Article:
Just talked to Arik Armstead on the phone, and there's a sense of relief and pride in the voice of the All-American lineman for Pleasant Grove High School.
He is finished with the recruiting trips, the in-home visits - all of it - and now will continue to confer with his parents, Guss and Christina, to figure out exactly where he might be the next 4-5 years of his life.
On Tuesday, Auburn and coach Gene Chizik stopped by the Armstead's Elk Grove home for a visit. On Wednesday, Cal and the defensive staff stopped by. Then it was USC with Lane Kiffin, waving an Armstead jersey playfully (and no, Armstead couldn't keep the jersey).
Today - Thursday - it was Chip Kelly and Oregon that stopped by for a home visit. And just now, Armstead and his father Guss left a nearby hotel where Washington coach Steve Sarkisian and six other coaches - an army - put on a power-point display in a rented conference room. There were also several Armstead jerseys on display, No. 9. Armstead likes that number because it honors his late uncle Willie "Buggy" Armstead, who played football at Chico State a generation ago.
Armstead, tall, skilled and brutish at 6-foot-8 and 295 pounds, is the most heavily recruited lineman in Sacramento-area history, more than former Bella Vista and Stanford tackle Gordon King, a first-round pick by the New York Giants in 1978; more than former Notre Del Rio and Washington Huskies star Reggie Rogers in 1982, a 1987 first-round pick of the Detroit Lions; more that Davis and Stanford tackle Jason Fisk in 1989, who played 12 NFL seasons, and more than Tedy Bruschi of Roseville and Arizona in 1991, who won three Super Bowl titles with the New England Patriots.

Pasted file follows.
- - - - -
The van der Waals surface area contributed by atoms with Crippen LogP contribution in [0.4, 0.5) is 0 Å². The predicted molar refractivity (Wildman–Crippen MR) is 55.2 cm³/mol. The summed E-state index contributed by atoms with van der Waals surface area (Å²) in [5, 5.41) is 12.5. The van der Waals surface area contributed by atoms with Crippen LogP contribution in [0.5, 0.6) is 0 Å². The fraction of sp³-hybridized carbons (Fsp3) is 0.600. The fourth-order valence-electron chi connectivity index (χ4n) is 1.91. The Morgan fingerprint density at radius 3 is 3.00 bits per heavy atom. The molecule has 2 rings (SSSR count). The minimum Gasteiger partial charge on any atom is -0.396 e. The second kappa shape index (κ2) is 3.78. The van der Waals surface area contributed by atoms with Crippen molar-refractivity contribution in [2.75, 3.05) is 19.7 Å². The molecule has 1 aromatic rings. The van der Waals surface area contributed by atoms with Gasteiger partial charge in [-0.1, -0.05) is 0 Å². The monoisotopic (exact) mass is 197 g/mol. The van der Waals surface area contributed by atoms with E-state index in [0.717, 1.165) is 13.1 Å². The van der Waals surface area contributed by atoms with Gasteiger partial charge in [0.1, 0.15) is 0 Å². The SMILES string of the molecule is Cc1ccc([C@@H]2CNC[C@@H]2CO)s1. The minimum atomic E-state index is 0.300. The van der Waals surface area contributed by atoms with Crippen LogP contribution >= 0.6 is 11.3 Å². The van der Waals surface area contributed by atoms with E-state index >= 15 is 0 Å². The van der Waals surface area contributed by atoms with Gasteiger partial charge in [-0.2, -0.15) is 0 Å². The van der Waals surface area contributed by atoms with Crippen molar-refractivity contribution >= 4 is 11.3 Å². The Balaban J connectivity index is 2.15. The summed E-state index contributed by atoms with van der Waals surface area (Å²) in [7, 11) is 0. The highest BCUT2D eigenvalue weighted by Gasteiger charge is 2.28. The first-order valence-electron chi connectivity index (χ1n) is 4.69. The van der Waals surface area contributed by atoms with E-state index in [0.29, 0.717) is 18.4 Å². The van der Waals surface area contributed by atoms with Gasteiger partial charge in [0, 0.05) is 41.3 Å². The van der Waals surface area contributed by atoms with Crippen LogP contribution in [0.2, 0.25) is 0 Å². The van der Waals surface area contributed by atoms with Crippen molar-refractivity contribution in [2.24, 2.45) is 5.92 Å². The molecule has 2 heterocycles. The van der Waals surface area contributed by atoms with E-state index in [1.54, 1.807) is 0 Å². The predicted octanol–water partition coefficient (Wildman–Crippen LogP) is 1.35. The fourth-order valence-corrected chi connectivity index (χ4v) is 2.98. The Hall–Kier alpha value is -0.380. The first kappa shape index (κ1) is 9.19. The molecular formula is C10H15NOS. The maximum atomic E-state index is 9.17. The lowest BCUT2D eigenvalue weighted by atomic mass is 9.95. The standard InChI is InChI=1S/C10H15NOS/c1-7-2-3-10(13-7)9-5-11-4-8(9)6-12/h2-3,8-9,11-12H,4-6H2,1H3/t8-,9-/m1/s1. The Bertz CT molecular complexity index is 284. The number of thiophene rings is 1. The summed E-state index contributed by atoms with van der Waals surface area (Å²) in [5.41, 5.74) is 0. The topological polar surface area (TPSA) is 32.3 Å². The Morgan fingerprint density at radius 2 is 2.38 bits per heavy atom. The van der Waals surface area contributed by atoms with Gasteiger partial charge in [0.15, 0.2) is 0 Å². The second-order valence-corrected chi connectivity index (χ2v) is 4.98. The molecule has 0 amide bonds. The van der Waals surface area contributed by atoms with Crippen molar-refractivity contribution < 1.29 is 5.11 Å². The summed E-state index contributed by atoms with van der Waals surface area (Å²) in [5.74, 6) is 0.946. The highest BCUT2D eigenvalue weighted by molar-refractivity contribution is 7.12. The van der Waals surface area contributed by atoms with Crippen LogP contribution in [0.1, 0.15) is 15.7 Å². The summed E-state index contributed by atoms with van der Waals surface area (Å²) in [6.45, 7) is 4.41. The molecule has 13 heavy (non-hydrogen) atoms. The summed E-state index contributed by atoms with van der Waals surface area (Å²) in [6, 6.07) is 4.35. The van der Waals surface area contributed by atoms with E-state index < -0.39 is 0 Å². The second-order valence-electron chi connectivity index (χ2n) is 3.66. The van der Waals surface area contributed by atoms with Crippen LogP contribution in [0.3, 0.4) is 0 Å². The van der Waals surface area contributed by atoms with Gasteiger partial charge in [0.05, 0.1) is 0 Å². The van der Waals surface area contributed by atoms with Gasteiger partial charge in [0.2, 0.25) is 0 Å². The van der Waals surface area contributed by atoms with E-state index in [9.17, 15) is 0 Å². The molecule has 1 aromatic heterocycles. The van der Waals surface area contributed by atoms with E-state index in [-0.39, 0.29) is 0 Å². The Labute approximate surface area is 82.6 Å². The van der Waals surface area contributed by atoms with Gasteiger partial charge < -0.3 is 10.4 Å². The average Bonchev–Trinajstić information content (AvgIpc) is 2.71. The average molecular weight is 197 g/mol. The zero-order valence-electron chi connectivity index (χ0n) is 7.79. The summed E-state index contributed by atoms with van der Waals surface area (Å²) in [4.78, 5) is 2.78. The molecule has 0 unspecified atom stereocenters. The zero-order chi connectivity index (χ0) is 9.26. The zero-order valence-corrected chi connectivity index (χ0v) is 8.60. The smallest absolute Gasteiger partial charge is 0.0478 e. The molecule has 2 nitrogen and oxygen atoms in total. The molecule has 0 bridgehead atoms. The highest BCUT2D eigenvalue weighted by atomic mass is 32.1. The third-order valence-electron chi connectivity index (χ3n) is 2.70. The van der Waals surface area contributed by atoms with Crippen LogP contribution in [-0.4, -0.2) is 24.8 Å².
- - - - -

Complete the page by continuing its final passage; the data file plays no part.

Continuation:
USC and UCLA encouraged Armstead to take unofficial recruiting trips to Los Angeles next week, but he has declined. Now is the time to think and choose between Cal, Oregon, Washington, Auburn, USC and UCLA.
"I'm good, no more trips or anything," said Armstead, upbeat on the phone.
Armstead said he liked chatting with Kelly.
"He's very witty. I had a good meeting with him. He changed my perspective on Oregon a little more. I asked him about the Tampa Bay Bucs job (that he nearly accepted last weekend). He told me he couldn't guarantee me that he'd be at Oregon my entire career if I went there, but that's ok, because I understand it's part of the job, and when you're successful, other teams will want you as a coach. I'd rather have that than play for a coach who isn't as successful."
Armstead said he enjoyed all his home visits as they bounced ideas off of each other. He was impressed with the Washington set up, and joked that it would have been nice to take one of those jerseys home (prospects can't as it is a recruiting violation).
Signing day is Feb. 1. Armstead said he will consider all the programs, inside and out. He said he can also feel for his friend, Grant star safety Shaq Thompson, who has lost sleep and agonized over this process as he too is weighing between Cal, Washington, Oregon and UCLA.
"I know Shaq's going through this, too, and I've been talking to him," Armstead said. "It's a tough decision for all of us. We're bouncing ideas off each other. We talk about playing together, maybe the same spot and helping a program. We talk about classes, players and the programs."
Is Armstead still getting a good night's sleep?
"Oh yeah, I'm already out of school (having graduated early), so I'm sleeping all morning," Armstead said with a hearty laugh.
More on Arik Armstead: Photo gallery
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